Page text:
Once a pelican was arrested for shoplifting. Suspicions had been aroused when the pelican showed up on one security camera after another around the mall, its bag-like bill betraying larger and more angular bulges with each filming. When asked by officers to open up and then to explain the avalanche of goods that spilled forth, the befuddled-looking pelican confessed to being as amazed as anyone else by its conspicuous kleptomania. It had no recollection of having taken any of the items now being tagged for evidence. In fact, it couldn’t imagine why on earth it would have felt the need for any of them. They certainly couldn’t be considered necessities and appeared to have wound up in the pelican’s bill only because they happened to catch its eye in passing. But why? That was the question the pelican could not answer. Nor could psychopathologists appointed to determine whether it was competent to stand trial. As far as could be determined, the pelican was perfectly normal. It acknowledged stealing was socially unacceptable behavior. It also clearly understood the meaning of the question when asked whether it thought happiness in life depended on material possessions. “What do you take me for, a fool?” was its ruffled answer. Then why shoplift? The facts of the case made no sense, and yet there they were. Investigation showed a pattern of similar activity stretching back years. The pelican’s entire life was revealed to have been what one could only describe as a single-minded pursuit of startling excess, an excess that knew no bounds. Based on the findings, the pelican became the first diagnosed case of Hysterical Acquisition Disorder: a condition characterized by symptoms of delirious self-gratification and the overwhelming desire to possess everything, absolutely everything, including what the sufferer hadn’t the slightest need of. This diagnosis ultimately provided the bulk of the pelican’s defense. When the case came to trial, its lawyer called to the stand a dizzying array of business executives, sociologists, and government officials in addition to the expected mental health experts. These witnesses all testified to the fact that the behavior of the pelican and others suffering the same panic possession attacks was an essential element sustaining advanced capitalism, the credit industry, current concepts of both personal and social worth, and international trade agreements in an age of globalization. The fact that an otherwise average-looking pelican with a bill distended and weighed down by the senseless scooping up of things it couldn’t afford and certainly didn’t need was vital to healthy markets, the credit industry, individual and group self-esteem, and international trade proved to be the deciding factor in the pelican’s ultimate acquittal on all counts. In light of such testimony, the jury had decided, the defendant couldn’t be held responsible in any way for its kleptomaniacal behavior.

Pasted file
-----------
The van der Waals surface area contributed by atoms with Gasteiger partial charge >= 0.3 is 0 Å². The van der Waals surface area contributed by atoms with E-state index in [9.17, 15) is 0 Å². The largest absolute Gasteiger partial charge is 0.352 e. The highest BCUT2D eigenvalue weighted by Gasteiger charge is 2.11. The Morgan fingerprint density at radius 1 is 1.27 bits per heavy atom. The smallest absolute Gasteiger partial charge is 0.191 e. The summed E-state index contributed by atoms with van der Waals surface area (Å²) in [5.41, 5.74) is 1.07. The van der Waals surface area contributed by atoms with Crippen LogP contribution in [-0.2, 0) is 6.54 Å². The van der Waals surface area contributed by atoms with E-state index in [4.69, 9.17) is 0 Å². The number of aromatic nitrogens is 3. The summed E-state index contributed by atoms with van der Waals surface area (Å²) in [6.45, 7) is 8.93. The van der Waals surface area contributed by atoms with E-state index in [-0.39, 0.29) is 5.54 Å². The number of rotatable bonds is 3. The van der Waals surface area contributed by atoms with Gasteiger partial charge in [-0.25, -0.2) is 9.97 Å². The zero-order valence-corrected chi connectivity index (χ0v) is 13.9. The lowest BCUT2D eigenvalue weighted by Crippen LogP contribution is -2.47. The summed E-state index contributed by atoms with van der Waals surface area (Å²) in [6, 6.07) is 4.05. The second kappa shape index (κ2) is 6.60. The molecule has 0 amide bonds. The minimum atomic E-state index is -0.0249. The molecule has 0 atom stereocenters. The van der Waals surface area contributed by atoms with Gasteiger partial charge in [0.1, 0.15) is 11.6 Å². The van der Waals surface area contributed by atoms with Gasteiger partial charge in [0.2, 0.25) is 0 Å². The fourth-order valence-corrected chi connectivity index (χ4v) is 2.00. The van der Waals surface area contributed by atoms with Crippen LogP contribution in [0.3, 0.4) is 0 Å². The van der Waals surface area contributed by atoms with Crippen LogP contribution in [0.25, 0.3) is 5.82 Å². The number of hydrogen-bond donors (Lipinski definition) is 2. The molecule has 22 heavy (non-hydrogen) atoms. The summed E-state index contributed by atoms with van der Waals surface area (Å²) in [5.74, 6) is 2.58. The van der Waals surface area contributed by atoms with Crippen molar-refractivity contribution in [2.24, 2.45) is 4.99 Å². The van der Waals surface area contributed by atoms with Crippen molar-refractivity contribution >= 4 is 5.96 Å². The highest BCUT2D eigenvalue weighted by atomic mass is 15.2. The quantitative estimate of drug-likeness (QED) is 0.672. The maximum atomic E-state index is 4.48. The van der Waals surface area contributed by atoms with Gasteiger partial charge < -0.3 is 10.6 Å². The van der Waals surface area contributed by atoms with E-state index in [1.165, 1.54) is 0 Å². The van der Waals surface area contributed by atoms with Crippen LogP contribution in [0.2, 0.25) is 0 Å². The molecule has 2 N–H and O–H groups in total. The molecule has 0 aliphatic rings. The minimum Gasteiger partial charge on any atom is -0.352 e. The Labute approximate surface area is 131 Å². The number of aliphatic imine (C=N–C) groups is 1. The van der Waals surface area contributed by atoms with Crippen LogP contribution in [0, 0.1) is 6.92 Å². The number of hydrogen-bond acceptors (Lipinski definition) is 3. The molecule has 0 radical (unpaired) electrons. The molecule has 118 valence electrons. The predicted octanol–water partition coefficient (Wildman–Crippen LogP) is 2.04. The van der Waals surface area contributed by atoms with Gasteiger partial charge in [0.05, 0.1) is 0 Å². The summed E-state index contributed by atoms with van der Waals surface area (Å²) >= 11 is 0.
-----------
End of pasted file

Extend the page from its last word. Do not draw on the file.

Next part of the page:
Copyright © 2020 by Geoffrey Grosshans